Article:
The Little Red Lighthouse and the Great Gray Bridge
We’re getting ready for a week’s vacation on the coast, so I decided to “row” The Little Red Lighthouse and the Great Gray Bridge by Hildegarde H. Swift and Lynd Ward (even though there won’t be any lighthouses where we’re going). Ian was reluctant to read the book with me on Monday morning, but by the end of the story he wanted me to read it again and enthusiastically joined me for reading it the rest of the week.
We did a lot of the discussions from the Five in a Row manual (Vol. 2). It a good chance to talk again about personification, (which I’m still not sure he understands, but I figure multiple exposures will help it click eventually). We also had interesting talk about the rivers in our area–where they start, where they end, etc.). I’m not always consistent about using the story disks, but this was one I didn’t want to skip. Ian really enjoys looking at maps, so it was nice to give him a connection to New York since it’s always just been another state in his USA puzzle.
I loved the two book recommendations in the manual. Ian was fascinated by the pictures in My New York by Kathy Jakobsen. Oh, how I wish I’d read this book before I visited New York! I’ve only been twice, and it’s been about 15 years since the last trip, but I feel like I know more about the city from reading this book than from both of those visits. I would have gotten so much more out of them if I’d read this first. Even if Iantake anything away from the book besides enjoying the sights and hearing the names of some of the landmarks for the first time, it’s a great addition to our home library. I’m sure it will come out every time we read a book set in Manhattan, and hopefully someday we’ll get to explore the city itself.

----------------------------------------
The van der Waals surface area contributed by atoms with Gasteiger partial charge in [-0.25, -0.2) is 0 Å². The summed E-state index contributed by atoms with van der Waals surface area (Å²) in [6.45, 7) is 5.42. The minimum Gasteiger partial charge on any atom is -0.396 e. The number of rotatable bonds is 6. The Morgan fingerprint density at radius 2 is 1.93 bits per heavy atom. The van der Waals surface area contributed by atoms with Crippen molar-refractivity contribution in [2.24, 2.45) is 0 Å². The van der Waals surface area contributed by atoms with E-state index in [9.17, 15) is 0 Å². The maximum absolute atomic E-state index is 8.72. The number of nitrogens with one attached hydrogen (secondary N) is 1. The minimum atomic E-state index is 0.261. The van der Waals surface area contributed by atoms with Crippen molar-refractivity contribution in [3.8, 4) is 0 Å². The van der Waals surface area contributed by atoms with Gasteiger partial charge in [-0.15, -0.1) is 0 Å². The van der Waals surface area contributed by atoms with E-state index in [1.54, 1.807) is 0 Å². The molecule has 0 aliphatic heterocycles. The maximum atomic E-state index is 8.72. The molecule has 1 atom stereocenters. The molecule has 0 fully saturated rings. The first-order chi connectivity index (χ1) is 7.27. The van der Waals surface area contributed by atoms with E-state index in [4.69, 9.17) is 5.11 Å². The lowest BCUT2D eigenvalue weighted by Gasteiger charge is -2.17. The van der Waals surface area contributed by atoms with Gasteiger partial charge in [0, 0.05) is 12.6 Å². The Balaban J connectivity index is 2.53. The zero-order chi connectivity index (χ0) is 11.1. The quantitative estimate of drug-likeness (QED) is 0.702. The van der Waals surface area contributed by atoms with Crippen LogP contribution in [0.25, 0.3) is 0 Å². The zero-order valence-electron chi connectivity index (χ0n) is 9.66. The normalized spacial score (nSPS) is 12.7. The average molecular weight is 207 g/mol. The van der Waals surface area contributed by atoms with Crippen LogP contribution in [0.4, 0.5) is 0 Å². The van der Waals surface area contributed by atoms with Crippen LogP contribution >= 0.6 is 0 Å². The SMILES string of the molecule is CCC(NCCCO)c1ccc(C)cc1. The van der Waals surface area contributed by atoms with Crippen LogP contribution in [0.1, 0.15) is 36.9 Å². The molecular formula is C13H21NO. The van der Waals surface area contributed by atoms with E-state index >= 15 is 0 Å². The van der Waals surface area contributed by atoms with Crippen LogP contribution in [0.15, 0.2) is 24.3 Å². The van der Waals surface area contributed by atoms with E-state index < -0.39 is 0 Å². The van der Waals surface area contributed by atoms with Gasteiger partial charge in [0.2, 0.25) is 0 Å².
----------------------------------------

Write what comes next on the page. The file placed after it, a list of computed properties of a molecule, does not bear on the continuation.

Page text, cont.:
I was also really impressed with The Bridge Book by Polly Carter. It had a ton of information about the different types of bridges, how they’re made, what materials are used, and lots more. Yet it managed to be simple enough that Ian was able to sit through while I read the whole thing. He was drawn to it throughout the week. I think as the boys get older it’s something that will interest them even more as they get more sophisticated in their block and Lego building.
The only other “go-along” book we used was one we had around the house called Who Sees the Lighthouse? by Ann Fearrington. It has beautiful illustrations based on real lighthouses in the United States, and for me it was worth flipping through just for those. The story leaves a lot to be desired, but Ian enjoyed counting the objects on each page.
Ian loves Reading Rainbow, so we watched the episode “Keep the Lights Burning, Abbie,” which not only talks about this story at the end, but has some fun information on lighthouses and making a “ship-in-a-bottle.” Ian watched it twice, along with Captain January, an old Shirley Temple film about a girl who lives in a lighthouse with a lightkeeper who loses his job when they put in an automated light. Parts of it were slow for the boys, but other parts had them rolling on the floor with laughter.
There’s some helpful information about the real Little Red Lighthouse at nycgocparks.org and lighthouseinn-ct.com (some beautiful pictures of it on this site). Looking at these sites and reading this story made me want to go back to New York and experience it all over. And next time I go, we’ll definitely try to take some time to visit the lighthouse at Jeffery’s Hook!